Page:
- The Washington Times - Friday, May 23, 2003

It was nearly a decade ago that U2’s frontman Bono presented Frank Sinatra with a Grammy Legend award. “Rock-‘n’-roll people love Frank Sinatra,” Bono announced, “because Frank Sinatra has got what we want — swagger and attitude.” It took a few more years for aging rock ‘n’ rollers to realize that Mr. Sinatra had something else, something a bit more important than the cocktail-quaffing, the ring-a-ding-ding, the way he wears his hat.

He had songs worth singing.

In the last couple of years, aging rockers have lined up to try their hands at the great American songbook. ‘70s rock icon Rod Stewart has released an album of “standards,” as such classic songs are known. Folk-rock songstress Joni Mitchell put out a record of classic American songs in 2000 with a fine studio orchestra and guest turns by jazz greats Herbie Hancock and Wayne Shorter.

After his early success as a blue-eyed soul singer fizzled out in the mid-‘90s, Curtis Stigers (who performed last night at the Kennedy Center’s K.C. Jazz Club) switched gears and reinvented himself as a jazz singer. Barry Manilow has tried on the Sinatra tux for size. Steve Tyrell — a longtime R&B; producer for Atlantic Records — fancies himself a jazz singer, too, these days. And now Boz Scaggs, best known for such smoothly soulful pop hits as “Lowdown” and “Look What You’ve Done to Me,” has joined the parade with an album of standards titled, “But Beautiful.”

While it has gained steam lately, the phenomenon is not entirely new. Between 1983 and 1986, Linda Ronstadt turned out three albums with Nelson Riddle, the arranger famous for creating the lush yet swinging orchestral sound so essential to such Sinatra discs as “Songs for Swinging Lovers” and “The Wee Small Hours.” After Mr. Riddle died, she moved on, dabbling in her ancestral mariachi, Cajun music, operatic style, and country-rock, as the spirit moved her. Miss Ronstadt has yet to deliver a collection of Albanian wedding songs.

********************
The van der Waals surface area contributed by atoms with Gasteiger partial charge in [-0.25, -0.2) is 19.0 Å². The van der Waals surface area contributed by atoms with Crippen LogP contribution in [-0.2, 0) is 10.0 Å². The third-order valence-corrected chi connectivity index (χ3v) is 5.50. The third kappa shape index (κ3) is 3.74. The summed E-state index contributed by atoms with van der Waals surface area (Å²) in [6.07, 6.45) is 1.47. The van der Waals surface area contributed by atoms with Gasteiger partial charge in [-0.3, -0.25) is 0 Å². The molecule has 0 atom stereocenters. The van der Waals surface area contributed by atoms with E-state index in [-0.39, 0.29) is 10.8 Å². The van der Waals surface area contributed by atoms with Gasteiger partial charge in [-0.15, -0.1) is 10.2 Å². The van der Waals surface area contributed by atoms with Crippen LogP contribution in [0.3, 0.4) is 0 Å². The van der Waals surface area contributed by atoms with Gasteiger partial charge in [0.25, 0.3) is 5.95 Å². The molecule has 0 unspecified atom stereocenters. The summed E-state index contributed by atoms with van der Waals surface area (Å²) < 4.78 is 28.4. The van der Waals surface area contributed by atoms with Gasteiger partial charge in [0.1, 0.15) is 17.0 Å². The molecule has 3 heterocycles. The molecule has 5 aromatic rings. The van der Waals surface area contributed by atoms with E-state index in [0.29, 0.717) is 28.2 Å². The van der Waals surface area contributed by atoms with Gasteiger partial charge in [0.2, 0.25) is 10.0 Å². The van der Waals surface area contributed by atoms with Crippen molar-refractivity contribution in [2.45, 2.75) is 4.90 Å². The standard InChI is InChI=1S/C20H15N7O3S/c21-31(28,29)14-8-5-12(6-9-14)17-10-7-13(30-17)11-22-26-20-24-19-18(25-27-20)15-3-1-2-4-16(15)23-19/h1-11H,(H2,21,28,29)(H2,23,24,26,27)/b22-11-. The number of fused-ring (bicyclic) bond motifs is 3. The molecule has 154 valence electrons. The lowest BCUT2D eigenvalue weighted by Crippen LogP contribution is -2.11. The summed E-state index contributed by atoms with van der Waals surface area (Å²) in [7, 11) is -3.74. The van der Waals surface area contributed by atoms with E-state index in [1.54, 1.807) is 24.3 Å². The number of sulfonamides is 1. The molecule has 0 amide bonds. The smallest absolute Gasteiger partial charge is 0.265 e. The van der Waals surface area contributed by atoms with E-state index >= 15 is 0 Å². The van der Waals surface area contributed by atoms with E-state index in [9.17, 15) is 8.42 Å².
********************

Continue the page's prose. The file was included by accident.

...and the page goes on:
The recent trend got going in earnest when bad-boy British pop star Robbie Williams took a break from hip-hop grooves and Euro-pop melodies to front a big band. The 2001 album, “Swing When You’re Winning,” was a pastiche of Rat Pack tropes — a rowdy celebration of the “swagger and attitude” that Bono so admired in Mr. Sinatra. The record was a monster hit in England. “Swing When You’re Winning” sold more than 5 million copies and was EMI’s biggest selling record in 2001. The success of the record helped Mr. Williams land a — get this — $125 million contract for his next four albums at EMI. Yet, for all the commercial success of his swing shtick, Robbie Williams isn’t sticking with it. His newly released “Escapology” takes him solidly back into the realm of modern pop.

Boz Scaggs, by contrast, gives every reason to believe that his embrace of the songbook is more than just a fling: The subtitle of his album is “Standards, Volume I.” Believe it or not, this is a good thing. Mr. Scaggs displays real musicianship on the record, not only in his own vocal performances, but in his choice of band mates. He has surrounded himself with a first-rate jazz rhythm section, but, interestingly, not an all-star crew. Mr. Scaggs had the refreshing confidence to pick musicians based on how they play together, not on how their names would play on the CD cover.

Singers such as Mr. Scaggs and Curtis Stigers may not have great voices, but their singing does have appealing character. While Mr. Sinatra’s presence on record was comparable to Cary Grant’s on the big screen — powerful, refined, and instantly riveting — these rockers have second-banana, character-actor voices: Entertaining and distinctive, yes, but the range is limited.

Indeed, vocal range is a real stumbling block. Take the song “What’s New,” which opens the new Scaggs disc. The middle section of the tune — what musicians call the “bridge” or the “release” — finds the song’s melody reaching to a singer’s upper register. In the great Sinatra performance on the disc “Only the Lonely,” Mr. Sinatra opens up on the bridge, full-throated, delivering a soaring emotional wallop. When Boz Scaggs gets to the bridge in his rendition of “What’s New,” he bails out with a timid falsetto.